Steven E. Springer
WHAT IS THE CALIFORNIA FRANCHISE TAX?
An important consideration when starting or registering a business in California is the state franchise tax. It may influence whether or not you decide to register a business entity, and the type of entity to choose. In California, LLCs, corporations, and limited partnerships must pay the annual franchise tax of a minimum of $800.
Who Must Pay?
California’s franchise tax applies to limited liability companies (LLCs), S and C corporations, limited partnerships (LPs), and limited liability partnerships (LLPs). General partnerships, however, are not required to pay this tax.
A business entity must pay California’s franchise tax if it is:
- Registered or incorporated in California;
- Qualified or registered to do business in California; or
- Doing business in California.
If, during one year, a business converts to a new business entity, such as an LLC or corporation, the business generally must pay that year’s franchise tax both as the former entity and the new entity.
The minimum amount of the franchise tax is $800 per year. The amount due will be whichever is larger, the $800 minimum, or the business’s net income multiplied by the appropriate tax rate. The minimum tax must be paid even if the business is inactive or is operating at a loss.
- The 15-day exemption applies to businesses:
- That did not conduct any business in California during the tax year; and
- Whose tax year was 15 days or less.
So if, for example, a person unintentionally started a company and then quickly disbanded it, the company would not have to worry about paying the franchise tax.
The first-year corporation exemption exempts certain business entities from the $800 minimum tax for their first year of being incorporated or qualified to do business. They do have to pay franchise tax on their earnings, however. This exemption applies to corporations and to LLCs treated as corporations. Standard LLCs do have to pay the minimum franchise fee.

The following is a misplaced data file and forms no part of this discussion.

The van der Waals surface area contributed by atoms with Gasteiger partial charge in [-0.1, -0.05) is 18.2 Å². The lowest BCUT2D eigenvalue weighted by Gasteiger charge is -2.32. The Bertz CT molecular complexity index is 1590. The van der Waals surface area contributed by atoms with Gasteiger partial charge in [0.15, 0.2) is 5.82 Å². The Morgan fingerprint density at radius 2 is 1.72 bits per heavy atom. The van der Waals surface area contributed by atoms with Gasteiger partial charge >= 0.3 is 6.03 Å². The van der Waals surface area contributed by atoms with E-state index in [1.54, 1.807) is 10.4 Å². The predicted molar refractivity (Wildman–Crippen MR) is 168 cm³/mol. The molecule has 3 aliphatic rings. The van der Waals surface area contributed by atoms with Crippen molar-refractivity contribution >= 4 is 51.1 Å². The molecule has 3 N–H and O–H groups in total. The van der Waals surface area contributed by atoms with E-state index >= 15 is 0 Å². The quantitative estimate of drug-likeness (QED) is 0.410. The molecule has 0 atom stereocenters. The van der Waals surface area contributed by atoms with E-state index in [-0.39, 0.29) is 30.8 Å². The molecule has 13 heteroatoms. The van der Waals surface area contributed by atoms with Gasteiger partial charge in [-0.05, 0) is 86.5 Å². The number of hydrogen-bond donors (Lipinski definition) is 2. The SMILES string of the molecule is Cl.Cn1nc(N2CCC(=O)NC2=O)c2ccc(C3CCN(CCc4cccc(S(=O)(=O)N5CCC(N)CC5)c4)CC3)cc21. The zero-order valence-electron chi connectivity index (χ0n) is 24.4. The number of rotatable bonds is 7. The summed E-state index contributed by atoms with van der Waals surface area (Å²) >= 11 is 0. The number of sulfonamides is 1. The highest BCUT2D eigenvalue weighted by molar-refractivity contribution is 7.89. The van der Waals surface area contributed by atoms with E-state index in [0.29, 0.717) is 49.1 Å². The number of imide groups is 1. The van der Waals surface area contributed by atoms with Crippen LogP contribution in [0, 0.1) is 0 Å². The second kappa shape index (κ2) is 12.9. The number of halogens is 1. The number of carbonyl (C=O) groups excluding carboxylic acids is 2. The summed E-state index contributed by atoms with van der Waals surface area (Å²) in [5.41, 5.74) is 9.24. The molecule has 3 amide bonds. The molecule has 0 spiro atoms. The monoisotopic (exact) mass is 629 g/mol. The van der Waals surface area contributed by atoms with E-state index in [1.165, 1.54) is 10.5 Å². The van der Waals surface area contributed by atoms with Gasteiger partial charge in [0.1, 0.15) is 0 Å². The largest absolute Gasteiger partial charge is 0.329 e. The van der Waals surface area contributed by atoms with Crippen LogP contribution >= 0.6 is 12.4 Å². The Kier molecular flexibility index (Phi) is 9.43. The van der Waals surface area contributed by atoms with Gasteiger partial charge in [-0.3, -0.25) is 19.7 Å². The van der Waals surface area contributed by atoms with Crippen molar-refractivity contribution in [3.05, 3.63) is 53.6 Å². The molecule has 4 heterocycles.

A state appeals court ruled recently that a provision governing interstate tax payers was unconstitutional under the Commerce Clause. The provision requires unitary enterprises (i.e. multiple commonly owned and controlled businesses, each contributing to the enterprise as a whole) with businesses both in and outside of California to calculate their taxes using a combined reporting method. Companies located wholly within California, however, could use the combined method or could calculate taxes for each entity separately. The court ruled that this provision unconstitutionally discriminates against out-of-state businesses.
For its first franchise tax payment, a business has until the fifteenth day of the fourth month after filing. For future years, the business must pay by April 15th, annually.
When starting a business, it is essential to understand the aspects of different business entities in order to pick an entity best suited to your needs. If you are considering forming a business entity, please contact a skilledMorgan Hill business law attorney at The Law Offices of Steven E. Springer or call 408-779-4700 for a free initial consultation in Morgan Hill, San Jose or Fremont.